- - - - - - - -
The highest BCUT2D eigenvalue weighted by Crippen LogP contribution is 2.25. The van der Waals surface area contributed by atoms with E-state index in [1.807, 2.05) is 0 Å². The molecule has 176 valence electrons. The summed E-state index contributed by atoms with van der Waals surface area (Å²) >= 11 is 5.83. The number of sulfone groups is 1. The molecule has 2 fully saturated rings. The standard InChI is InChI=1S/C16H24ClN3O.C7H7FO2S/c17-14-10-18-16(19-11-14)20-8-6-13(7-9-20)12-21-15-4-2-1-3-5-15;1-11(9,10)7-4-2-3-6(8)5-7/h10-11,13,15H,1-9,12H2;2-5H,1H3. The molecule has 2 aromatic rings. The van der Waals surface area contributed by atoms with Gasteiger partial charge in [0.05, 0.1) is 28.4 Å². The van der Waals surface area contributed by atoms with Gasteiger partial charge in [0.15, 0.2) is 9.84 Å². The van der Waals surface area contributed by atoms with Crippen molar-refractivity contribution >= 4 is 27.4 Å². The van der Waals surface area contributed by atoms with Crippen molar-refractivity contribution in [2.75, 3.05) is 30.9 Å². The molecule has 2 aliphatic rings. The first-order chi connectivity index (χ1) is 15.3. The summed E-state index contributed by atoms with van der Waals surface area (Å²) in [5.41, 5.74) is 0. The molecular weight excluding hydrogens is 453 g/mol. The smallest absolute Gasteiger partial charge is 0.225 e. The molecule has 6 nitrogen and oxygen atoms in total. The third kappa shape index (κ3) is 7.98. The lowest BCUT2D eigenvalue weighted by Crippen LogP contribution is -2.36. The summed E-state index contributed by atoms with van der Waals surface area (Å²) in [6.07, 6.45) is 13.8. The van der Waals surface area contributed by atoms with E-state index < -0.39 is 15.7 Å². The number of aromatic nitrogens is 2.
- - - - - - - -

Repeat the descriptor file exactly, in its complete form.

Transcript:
The highest BCUT2D eigenvalue weighted by Crippen LogP contribution is 2.25. The van der Waals surface area contributed by atoms with E-state index in [1.807, 2.05) is 0 Å². The molecule has 176 valence electrons. The summed E-state index contributed by atoms with van der Waals surface area (Å²) >= 11 is 5.83. The number of sulfone groups is 1. The molecule has 2 fully saturated rings. The standard InChI is InChI=1S/C16H24ClN3O.C7H7FO2S/c17-14-10-18-16(19-11-14)20-8-6-13(7-9-20)12-21-15-4-2-1-3-5-15;1-11(9,10)7-4-2-3-6(8)5-7/h10-11,13,15H,1-9,12H2;2-5H,1H3. The molecule has 2 aromatic rings. The van der Waals surface area contributed by atoms with Gasteiger partial charge in [0.05, 0.1) is 28.4 Å². The van der Waals surface area contributed by atoms with Gasteiger partial charge in [0.15, 0.2) is 9.84 Å². The van der Waals surface area contributed by atoms with Crippen molar-refractivity contribution >= 4 is 27.4 Å². The van der Waals surface area contributed by atoms with Crippen molar-refractivity contribution in [2.75, 3.05) is 30.9 Å². The molecule has 2 aliphatic rings. The first-order chi connectivity index (χ1) is 15.3. The summed E-state index contributed by atoms with van der Waals surface area (Å²) in [5.41, 5.74) is 0. The molecular weight excluding hydrogens is 453 g/mol. The smallest absolute Gasteiger partial charge is 0.225 e. The molecule has 6 nitrogen and oxygen atoms in total. The third kappa shape index (κ3) is 7.98. The lowest BCUT2D eigenvalue weighted by Crippen LogP contribution is -2.36. The summed E-state index contributed by atoms with van der Waals surface area (Å²) in [6.07, 6.45) is 13.8. The van der Waals surface area contributed by atoms with E-state index < -0.39 is 15.7 Å². The number of aromatic nitrogens is 2.